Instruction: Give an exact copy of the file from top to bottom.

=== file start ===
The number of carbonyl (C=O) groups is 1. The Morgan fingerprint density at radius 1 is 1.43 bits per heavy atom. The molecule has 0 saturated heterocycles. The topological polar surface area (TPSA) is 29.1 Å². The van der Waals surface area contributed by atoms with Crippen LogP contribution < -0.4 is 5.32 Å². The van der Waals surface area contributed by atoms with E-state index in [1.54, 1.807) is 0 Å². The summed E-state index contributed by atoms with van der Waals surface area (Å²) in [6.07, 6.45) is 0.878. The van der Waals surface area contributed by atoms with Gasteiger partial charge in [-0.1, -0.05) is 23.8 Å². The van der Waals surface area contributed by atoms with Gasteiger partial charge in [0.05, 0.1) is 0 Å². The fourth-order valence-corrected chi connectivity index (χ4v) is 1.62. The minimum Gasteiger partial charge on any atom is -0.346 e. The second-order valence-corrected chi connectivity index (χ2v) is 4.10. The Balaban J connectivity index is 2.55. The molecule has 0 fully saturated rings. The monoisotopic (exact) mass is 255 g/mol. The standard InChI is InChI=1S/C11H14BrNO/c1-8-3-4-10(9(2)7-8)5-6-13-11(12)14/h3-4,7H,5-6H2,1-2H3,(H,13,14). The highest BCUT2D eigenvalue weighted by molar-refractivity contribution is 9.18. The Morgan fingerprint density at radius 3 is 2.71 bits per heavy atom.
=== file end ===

The number of carbonyl (C=O) groups is 1. The Morgan fingerprint density at radius 1 is 1.43 bits per heavy atom. The molecule has 0 saturated heterocycles. The topological polar surface area (TPSA) is 29.1 Å². The van der Waals surface area contributed by atoms with Crippen LogP contribution < -0.4 is 5.32 Å². The van der Waals surface area contributed by atoms with E-state index in [1.54, 1.807) is 0 Å². The summed E-state index contributed by atoms with van der Waals surface area (Å²) in [6.07, 6.45) is 0.878. The van der Waals surface area contributed by atoms with Gasteiger partial charge in [-0.1, -0.05) is 23.8 Å². The van der Waals surface area contributed by atoms with Gasteiger partial charge in [0.05, 0.1) is 0 Å². The fourth-order valence-corrected chi connectivity index (χ4v) is 1.62. The minimum Gasteiger partial charge on any atom is -0.346 e. The second-order valence-corrected chi connectivity index (χ2v) is 4.10. The Balaban J connectivity index is 2.55. The molecule has 0 fully saturated rings. The monoisotopic (exact) mass is 255 g/mol. The standard InChI is InChI=1S/C11H14BrNO/c1-8-3-4-10(9(2)7-8)5-6-13-11(12)14/h3-4,7H,5-6H2,1-2H3,(H,13,14). The highest BCUT2D eigenvalue weighted by molar-refractivity contribution is 9.18. The Morgan fingerprint density at radius 3 is 2.71 bits per heavy atom.